For accuracy we may modify it to write
k(r-1)=10k(r)+a(r-1) ---- (4)

a(r-1) is the coeff of x^(r-1) in the initial expansion

Equation (3) changes to:
T(r-2)=[10k(r)+a(r-1)+1]+[10{(k(r)-1}+a(r-1)+1]+[10{k(r)-2}+a(r-1)}+1]+...+[10+a(r-1)+1]+a(r-1) ---------- (5)
T(r-2)=5k(r)[k{r}+1]+k*a(r-1) --------------- (6)Points To Note:
1.Transfers from higher to lower powers of "x"[=10] have been considered . The coefficients are always positive and integral
2.The value of the number represented by the expansion does not change.
3. The values of m and n assumed to be known

[THIS POST WILL BE REVISED]

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REVISED METHOD
Let us consider the expression:
$${f}{(}{x}{,}{n}{)}{=}{a}_{n}{x}^{n){+}{a}_{n-1}{x}^{n-1}{+}{a}_{n-2}{+}$$
$${a}_{n-2}{x}^{n-2}{+}{……..}{a}_{1}{x}{+}{a}_{0}$$ ----------------- (1)
[X=10 and the above expression has n+1 terms]
Let the total number of possible transformations of (1)[ie the number of transformed equations] by the transfer process [with the given configuration of coefficients] be denoted by $${T}{(}{n}{:}{ configuration}{)}$$, where “n” is the highest power of the base. Now we extend the power to x^(n+1) with coeff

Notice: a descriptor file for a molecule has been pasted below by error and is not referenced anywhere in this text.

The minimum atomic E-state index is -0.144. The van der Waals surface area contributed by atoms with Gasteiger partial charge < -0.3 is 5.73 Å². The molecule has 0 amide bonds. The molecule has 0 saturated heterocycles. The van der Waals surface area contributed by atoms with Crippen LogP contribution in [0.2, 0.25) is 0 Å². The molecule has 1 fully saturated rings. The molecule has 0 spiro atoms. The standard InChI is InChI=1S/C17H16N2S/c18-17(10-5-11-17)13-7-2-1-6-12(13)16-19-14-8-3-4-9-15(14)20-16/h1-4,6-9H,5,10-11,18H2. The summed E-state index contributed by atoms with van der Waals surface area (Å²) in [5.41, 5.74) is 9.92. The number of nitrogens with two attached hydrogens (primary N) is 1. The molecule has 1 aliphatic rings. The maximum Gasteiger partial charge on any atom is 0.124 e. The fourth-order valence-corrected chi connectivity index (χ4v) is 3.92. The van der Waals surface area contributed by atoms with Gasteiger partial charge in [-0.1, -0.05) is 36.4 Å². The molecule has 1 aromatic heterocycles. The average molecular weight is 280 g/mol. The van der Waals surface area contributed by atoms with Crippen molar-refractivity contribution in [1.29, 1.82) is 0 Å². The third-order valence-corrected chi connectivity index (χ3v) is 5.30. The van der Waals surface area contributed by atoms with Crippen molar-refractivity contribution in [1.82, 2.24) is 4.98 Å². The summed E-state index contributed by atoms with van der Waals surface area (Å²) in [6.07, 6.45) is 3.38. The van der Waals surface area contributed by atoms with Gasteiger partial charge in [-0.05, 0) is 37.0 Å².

$${=}{a}_{n+1}$$
Our modified expression:
$${f}_{m}{(}{x}{,}{n+1}{)}{=}{a}_{n+1}{x}^{n+1}{+}{a}_{n}{x}^{n){+}{a}_{n-1}$$
$${x}^{n-1}{+}{a}_{n-2}{+}{a}_{n-2}{x}^{n-2}$$
$${+}{……..}{a}_{1}{x}{+}{a}_{0}$$ ----------------- (2)
The above expression has n+2 terms
We may distribute/partition the $${a}_{n+1}$$ among the other terms[including the newly added one] in $${{}{a}_{n+1}{+}{n}{+}{1}}{)}{C}{(}{n}{+}{1}{)}$$ ways.
Total no of configurations
$${=} {(}{a}_{n+1}{+}{n}{+}{1}}{)}{C}{(}{n}{+}{1}{)}{T}{(}{n}{:}{configuration}{})$$
In these configurations we have considered the destruction of the highest power itself[ie, x^(n-1).We will not do this with the last extension
Let the last ,ie, the highest power in our extension M=n+k
$$T{(}{M}{)}{=}{T}{(}{n}{+}{k}{)}$$
$${=}{(}{a}_{n+k}{+}{n}{+}{k}{-}{1}{)}{C}{(}{n}{+}{k}{)}{\Pi}{(}{{}{a}_{n+i}{+}{n}{+}{i}}{)}{C}{(}{n}{+}{i}{)}{T}{(}{n}{:}{configuration}{)}$$------ (3)
I runs from 1 to k-1
Let us consider the synthesis of expression: $${a}_{1}{x}{+}{a}_{0}$$ from the constant term a0.
The possible number of configurations=$${[}{a}_{1}{+}{1}{]}{C}{1}$$$${=}{a}_{1}{+}{1}$$----(4)
We may rewrite relation (3) as: